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Probability for detection

by india
Tags: detection, probability
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india
#1
Nov21-12, 11:00 AM
P: 11
I have to calculate the probability of alpha particle or photon being detected by Si detector from the 241Am source. How to know no of alpha that can be detected from the 241Am source ?? source have acticity of 3.7kBq and distance between source and detector is 35mm. as well the area of square detector is 8*8mm2.
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mfb
#2
Nov21-12, 02:17 PM
Mentor
P: 11,819
Consider a sphere with a radius of 35mm - which fraction of the surface area does your detector cover?
If you have air or some other material between source and detector, alpha particles might lose their energy before they reach the detector.
india
#3
Nov21-12, 06:02 PM
P: 11
So there will be the vacuum inbetween source and detector. So there will be very less chance for energy loss of alpha, That can be detected at 35mm distance. Also there is no material in between.
Area of detector is 64mm^2, and distance is 35mm. So i think fraction of surface are covers detector (or fraction of total radiation) can be given by, A/(4pi*R^2)=64/4*pi*34*35 = 0.0042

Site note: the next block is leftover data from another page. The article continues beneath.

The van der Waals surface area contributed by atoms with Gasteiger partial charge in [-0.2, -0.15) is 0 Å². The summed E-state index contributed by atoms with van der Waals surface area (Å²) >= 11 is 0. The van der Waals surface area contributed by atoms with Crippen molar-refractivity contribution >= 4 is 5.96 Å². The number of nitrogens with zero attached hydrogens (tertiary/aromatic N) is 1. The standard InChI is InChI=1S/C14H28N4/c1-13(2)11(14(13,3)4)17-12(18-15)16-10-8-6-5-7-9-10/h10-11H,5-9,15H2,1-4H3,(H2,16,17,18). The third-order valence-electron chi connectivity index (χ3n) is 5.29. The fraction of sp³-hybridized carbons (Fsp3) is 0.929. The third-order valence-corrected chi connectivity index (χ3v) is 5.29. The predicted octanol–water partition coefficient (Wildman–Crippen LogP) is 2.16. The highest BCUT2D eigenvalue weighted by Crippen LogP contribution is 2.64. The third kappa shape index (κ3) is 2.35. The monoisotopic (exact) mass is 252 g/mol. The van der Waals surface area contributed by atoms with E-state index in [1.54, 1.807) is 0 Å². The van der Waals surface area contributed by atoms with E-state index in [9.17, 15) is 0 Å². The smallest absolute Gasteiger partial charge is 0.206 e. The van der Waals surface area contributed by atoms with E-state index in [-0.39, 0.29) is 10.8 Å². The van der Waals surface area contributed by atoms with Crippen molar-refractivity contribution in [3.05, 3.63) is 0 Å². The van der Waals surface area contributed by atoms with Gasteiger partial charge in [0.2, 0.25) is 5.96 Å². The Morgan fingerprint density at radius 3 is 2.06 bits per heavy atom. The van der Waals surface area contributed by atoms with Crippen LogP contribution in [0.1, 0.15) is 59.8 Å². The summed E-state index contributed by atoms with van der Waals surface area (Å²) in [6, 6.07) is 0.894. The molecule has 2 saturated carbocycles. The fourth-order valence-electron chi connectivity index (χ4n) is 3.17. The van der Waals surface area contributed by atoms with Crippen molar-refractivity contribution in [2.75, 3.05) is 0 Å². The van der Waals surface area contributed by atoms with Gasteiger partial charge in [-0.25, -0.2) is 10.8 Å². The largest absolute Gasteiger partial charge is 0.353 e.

Am I right ?
and If so, then How to get the probability out of it ?

Quote Quote by mfb View Post
Consider a sphere with a radius of 35mm - which fraction of the surface area does your detector cover?
If you have air or some other material between source and detector, alpha particles might lose their energy before they reach the detector.

india
#4
Nov23-12, 12:33 PM
P: 11
Probability for detection

So there will be the vacuum inbetween source and detector. So there will be very less chance for energy loss of alpha, That can be detected at 35mm distance. Also there is no material in between.
Area of detector is 64mm^2, and distance is 35mm. So i think fraction of surface are covers detector (or fraction of total radiation) can be given by, A/(4pi*R^2)=64/4*pi*34*35 = 0.0042
Am I right ?
and If so, then How to get the probability out of it ?
mfb
#5
Nov24-12, 08:16 AM
Mentor
P: 11,819
If your detector is perfect, that ratio is the probability simply by geometry (and assuming your source emits radiation in all directions with the same intensity, e.g. there is no shielding in the source itself). If it is not perfect, you need additional data about the detector.


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